During the eventful summer of 1960 tensions between the Soviet Union and the United States peaked over the shooting down of a U-2 reconnaissance plane. Solrad’s successful gathering of Soviet radar pulses while in orbit had preceded the Discoverer photographs by two months.
The display of Solrad at the Smithsonian can be viewed as a wry practical joke during the Cold War. By the time that it was displayed in 1975, its technology was primitive and obsolete. The Naval Research Laboratory was not revealing any secrets by displaying it at the Air & Space Museum. Presumably, the Soviet Union had also learned of the great secret of Solrad by the time that it was displayed. However, though millions of people had the opportunity to see Solrad, few knew of its secret reconnaissance mission.
Evolution of Thor and Delta
In 1959 NASA asked Douglas to develop a civilian version of Thor to launch satellites. Since it was the fourth version of Thor (after Thor, Thor-Able and Thor-Able Star) it was designated the Thor-Delta since Delta is the fourth letter of the Greek alphabet. The Thor Delta used the basic Thor rocket as the first stage, the second stage from Vanguard and a X-248 solid rocket motor for the third stage. The Thor-Delta launched Echo I, the 100 foot in diameter mylar balloon that was the first passive communications satellite.
To differentiate Thor-Delta from its military roots, the rocket became known as the Delta. The Delta series became the backbone of the American space program and launched more satellites than any other American rocket. In more than 300 launches, over a period of 45 years, it has had a 95% success rate.
The Delta series would gradually evolve and every component would be upgraded and improved. The first major improvement, Delta A, was an improvement in the first stage main engine. Delta B with a lengthened second stage and Delta C with a larger payload shroud quickly followed. Three strap-on Castor solid fuel boosters were added to the first stage Thor rocket to become Delta-D, which also was known as the Thrust Augmented Delta. Continued improvements to the basic Delta would increase its payload capacity by a factor of ten in a period of nine years.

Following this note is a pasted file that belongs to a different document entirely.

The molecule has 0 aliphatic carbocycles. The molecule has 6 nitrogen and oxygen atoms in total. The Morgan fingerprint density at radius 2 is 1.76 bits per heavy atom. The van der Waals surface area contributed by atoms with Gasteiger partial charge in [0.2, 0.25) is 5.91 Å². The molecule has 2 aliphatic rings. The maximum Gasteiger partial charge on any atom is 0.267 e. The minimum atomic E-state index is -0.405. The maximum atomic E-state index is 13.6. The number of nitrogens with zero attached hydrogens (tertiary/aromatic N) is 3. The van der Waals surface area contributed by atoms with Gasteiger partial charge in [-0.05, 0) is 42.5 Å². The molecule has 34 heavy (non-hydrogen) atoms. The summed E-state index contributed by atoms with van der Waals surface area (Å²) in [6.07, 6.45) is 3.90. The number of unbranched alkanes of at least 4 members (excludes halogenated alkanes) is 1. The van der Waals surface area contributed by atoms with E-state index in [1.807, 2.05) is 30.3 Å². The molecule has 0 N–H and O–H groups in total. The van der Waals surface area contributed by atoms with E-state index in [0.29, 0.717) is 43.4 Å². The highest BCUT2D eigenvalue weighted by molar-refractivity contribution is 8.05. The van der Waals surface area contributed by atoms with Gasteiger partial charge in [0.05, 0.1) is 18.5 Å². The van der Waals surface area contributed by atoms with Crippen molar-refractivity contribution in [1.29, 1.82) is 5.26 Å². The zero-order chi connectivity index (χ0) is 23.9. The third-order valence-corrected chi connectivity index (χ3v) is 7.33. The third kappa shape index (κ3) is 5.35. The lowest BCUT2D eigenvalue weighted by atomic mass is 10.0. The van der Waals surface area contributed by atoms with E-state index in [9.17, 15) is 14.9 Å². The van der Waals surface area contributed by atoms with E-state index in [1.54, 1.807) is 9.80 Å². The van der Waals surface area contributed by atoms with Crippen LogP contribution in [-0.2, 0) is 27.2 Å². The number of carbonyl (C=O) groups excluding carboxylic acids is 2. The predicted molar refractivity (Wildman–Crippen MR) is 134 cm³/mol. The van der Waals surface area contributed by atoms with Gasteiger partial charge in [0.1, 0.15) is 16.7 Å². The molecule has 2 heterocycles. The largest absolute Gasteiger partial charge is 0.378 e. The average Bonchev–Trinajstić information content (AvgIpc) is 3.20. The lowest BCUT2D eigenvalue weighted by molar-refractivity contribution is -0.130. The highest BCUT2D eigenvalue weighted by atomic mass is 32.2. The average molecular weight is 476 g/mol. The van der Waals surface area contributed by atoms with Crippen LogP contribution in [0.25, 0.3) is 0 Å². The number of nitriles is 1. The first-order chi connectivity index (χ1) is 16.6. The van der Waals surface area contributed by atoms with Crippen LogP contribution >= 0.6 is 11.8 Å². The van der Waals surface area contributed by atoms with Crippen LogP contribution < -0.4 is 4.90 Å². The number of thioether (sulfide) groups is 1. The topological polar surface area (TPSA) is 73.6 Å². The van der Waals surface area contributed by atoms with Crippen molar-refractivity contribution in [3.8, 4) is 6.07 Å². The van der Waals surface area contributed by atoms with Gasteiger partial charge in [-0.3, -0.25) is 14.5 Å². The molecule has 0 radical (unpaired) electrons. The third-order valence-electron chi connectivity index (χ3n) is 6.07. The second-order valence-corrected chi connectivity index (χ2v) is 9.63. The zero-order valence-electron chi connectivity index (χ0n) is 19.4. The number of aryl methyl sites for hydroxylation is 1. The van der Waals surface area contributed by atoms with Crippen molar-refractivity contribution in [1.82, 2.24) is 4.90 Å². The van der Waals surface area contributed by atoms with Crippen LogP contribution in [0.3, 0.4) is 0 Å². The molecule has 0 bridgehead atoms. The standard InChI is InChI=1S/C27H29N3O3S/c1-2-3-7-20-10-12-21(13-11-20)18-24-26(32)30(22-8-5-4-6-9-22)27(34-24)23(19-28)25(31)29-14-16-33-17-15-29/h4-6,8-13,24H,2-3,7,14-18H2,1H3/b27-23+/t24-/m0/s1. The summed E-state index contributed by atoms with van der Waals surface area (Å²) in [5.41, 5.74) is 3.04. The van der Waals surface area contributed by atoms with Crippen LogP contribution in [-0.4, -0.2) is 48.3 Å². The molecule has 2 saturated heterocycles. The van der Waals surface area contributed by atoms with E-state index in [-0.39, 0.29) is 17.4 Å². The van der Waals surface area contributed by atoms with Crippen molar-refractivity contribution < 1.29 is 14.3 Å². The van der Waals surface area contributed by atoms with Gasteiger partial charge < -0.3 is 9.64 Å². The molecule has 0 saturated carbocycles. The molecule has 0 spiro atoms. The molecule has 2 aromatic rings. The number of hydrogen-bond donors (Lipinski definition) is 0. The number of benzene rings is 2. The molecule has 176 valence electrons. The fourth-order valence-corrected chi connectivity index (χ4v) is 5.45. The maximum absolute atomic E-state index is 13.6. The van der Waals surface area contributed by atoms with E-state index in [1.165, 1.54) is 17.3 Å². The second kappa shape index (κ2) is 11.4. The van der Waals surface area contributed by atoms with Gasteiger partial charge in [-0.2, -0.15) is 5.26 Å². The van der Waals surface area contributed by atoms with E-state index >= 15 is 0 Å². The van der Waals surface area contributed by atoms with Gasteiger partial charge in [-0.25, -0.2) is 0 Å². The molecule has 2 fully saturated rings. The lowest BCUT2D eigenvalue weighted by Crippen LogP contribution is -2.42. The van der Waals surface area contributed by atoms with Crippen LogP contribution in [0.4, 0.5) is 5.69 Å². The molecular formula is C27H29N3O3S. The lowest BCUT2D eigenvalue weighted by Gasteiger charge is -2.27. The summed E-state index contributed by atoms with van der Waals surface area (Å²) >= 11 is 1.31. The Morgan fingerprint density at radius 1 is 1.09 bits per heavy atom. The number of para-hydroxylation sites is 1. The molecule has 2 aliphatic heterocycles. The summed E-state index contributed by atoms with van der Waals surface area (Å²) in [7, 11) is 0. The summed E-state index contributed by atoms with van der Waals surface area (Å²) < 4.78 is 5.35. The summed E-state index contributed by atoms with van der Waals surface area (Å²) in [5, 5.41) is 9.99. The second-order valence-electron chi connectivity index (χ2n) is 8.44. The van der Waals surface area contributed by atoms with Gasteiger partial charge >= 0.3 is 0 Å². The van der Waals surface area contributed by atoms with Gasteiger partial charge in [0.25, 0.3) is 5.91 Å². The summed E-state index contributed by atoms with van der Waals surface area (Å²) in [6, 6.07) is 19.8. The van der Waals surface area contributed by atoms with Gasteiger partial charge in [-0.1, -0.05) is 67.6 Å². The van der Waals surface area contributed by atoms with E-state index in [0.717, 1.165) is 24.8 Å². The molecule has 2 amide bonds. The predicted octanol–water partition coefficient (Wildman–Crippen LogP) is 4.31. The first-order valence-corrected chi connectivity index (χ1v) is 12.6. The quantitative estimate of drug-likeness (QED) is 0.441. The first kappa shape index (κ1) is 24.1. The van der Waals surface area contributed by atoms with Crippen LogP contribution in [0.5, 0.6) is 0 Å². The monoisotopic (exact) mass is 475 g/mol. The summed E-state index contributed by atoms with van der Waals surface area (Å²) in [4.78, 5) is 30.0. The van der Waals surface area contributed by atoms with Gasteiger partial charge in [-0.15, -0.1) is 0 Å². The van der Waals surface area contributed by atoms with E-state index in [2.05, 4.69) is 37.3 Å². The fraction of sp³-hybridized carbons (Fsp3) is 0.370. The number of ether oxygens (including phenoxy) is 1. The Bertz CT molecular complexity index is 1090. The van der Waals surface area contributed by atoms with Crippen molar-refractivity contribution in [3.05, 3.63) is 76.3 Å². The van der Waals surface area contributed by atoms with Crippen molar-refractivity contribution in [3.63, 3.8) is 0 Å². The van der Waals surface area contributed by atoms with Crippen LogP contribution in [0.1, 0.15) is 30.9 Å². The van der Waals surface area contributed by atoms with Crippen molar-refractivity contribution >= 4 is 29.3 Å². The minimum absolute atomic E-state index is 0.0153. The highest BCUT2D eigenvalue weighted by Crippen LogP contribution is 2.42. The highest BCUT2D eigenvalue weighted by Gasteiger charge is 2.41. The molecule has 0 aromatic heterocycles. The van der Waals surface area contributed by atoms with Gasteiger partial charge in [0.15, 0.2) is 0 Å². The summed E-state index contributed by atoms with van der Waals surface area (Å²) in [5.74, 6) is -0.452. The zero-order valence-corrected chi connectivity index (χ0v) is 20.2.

Delta continued to grow in the seventies and eighties as every component was again improved. By 1990 Delta II was introduced which bore little resemblance to the original Delta. Delta II stands 130 feet tall, which is 38 feet taller than the original Delta. Delta II uses 9 improved Castor solid fuel strap-ons and can place a 4120 pound satellite into geosynchronous orbit, which is forty times the capacity of the original Delta.
Delta II with multiple solid rocket strap-ons surrounding liquid rocket core
In 1998, Delta II again doubled its capacity and can place 8400 pounds into geosynchronous orbit and renamed Delta III. The first stage of Delta III retained the same 8 foot diameter, but it is now powered by liquid oxygen and liquid hydrogen which have a higher specific impulse than the kerosene and liquid oxygen used in the preceding Deltas.
The latest version, Delta IV, bears resemblance to the original Delta in name only. The Delta IV comes in five variations that can launch from between 17,900 pounds (8,120 kg.) to 50,800 (23,040 kg.) into low earth orbits.
The Delta IV family is based on the Common Booster Core which is 16 feet in diameter and powered by a RS68 engine fueled by liquid hydrogen and oxygen that produce 650,000 pounds (2891kN.) of thrust The second stage is powered by a RL-10 engine and is produced in different lengths to increase the total power. The medium plus versions also use 2-4 solid fuel strap-on boosters.
The Delta IV uses three Common Booster Cores strapped side by side and the five meter long second stage. It is among the most powerful rockets developed by the United States with 1,950,000 pounds (8673kN) of thrust at takeoff for the launch of ever larger and more sophisticated communications and weather satellites.
Delta IV Heavy – core plus two liquid rocket strap-ons
The progression of Thor and then the Delta family has been remarkable. Thor-Able Star was able to launch only 220 pounds (100 kg.) into earth orbit. It launched one of the grandfathers of modern telecom, Courier 1B, and the first reconnaissance satellite, Solrad, into orbit as the world’s first tandem launch. Through constant evolution the Delta IV Heavy can launch satellites weighting over 200 times as much as those carried by Thor-Able Star.
The Delta family will continue as one of the primary rockets in the American space program as both the rockets and satellites they carry evolve for ever more sophisticated missions.
The evolution of the Delta family of rockets
This article was originally published in IPMS stockholm Magazine in March 2006